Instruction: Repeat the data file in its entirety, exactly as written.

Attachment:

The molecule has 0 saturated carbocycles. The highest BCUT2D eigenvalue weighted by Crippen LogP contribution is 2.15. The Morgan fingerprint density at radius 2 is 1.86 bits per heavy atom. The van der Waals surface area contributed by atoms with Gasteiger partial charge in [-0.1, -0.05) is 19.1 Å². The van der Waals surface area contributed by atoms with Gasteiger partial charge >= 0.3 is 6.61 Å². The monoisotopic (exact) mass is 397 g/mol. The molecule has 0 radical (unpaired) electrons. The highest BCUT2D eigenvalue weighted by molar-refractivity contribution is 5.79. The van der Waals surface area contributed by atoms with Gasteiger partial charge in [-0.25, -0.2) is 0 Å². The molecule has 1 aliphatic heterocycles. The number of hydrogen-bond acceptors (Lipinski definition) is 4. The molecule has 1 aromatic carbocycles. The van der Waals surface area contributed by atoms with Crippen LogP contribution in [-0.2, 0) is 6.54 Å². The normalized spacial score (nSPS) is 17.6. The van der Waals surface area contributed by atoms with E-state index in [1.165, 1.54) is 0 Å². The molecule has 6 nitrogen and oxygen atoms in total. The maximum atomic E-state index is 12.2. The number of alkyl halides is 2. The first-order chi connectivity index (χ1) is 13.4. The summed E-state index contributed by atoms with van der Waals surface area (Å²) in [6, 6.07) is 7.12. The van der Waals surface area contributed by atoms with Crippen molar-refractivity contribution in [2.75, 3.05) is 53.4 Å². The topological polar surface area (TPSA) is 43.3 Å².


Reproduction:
The molecule has 0 saturated carbocycles. The highest BCUT2D eigenvalue weighted by Crippen LogP contribution is 2.15. The Morgan fingerprint density at radius 2 is 1.86 bits per heavy atom. The van der Waals surface area contributed by atoms with Gasteiger partial charge in [-0.1, -0.05) is 19.1 Å². The van der Waals surface area contributed by atoms with Gasteiger partial charge >= 0.3 is 6.61 Å². The monoisotopic (exact) mass is 397 g/mol. The molecule has 0 radical (unpaired) electrons. The highest BCUT2D eigenvalue weighted by molar-refractivity contribution is 5.79. The van der Waals surface area contributed by atoms with Gasteiger partial charge in [-0.25, -0.2) is 0 Å². The molecule has 1 aliphatic heterocycles. The number of hydrogen-bond acceptors (Lipinski definition) is 4. The molecule has 1 aromatic carbocycles. The van der Waals surface area contributed by atoms with Crippen LogP contribution in [-0.2, 0) is 6.54 Å². The normalized spacial score (nSPS) is 17.6. The van der Waals surface area contributed by atoms with E-state index in [1.165, 1.54) is 0 Å². The molecule has 6 nitrogen and oxygen atoms in total. The maximum atomic E-state index is 12.2. The number of alkyl halides is 2. The first-order chi connectivity index (χ1) is 13.4. The summed E-state index contributed by atoms with van der Waals surface area (Å²) in [6, 6.07) is 7.12. The van der Waals surface area contributed by atoms with Crippen molar-refractivity contribution in [2.75, 3.05) is 53.4 Å². The topological polar surface area (TPSA) is 43.3 Å².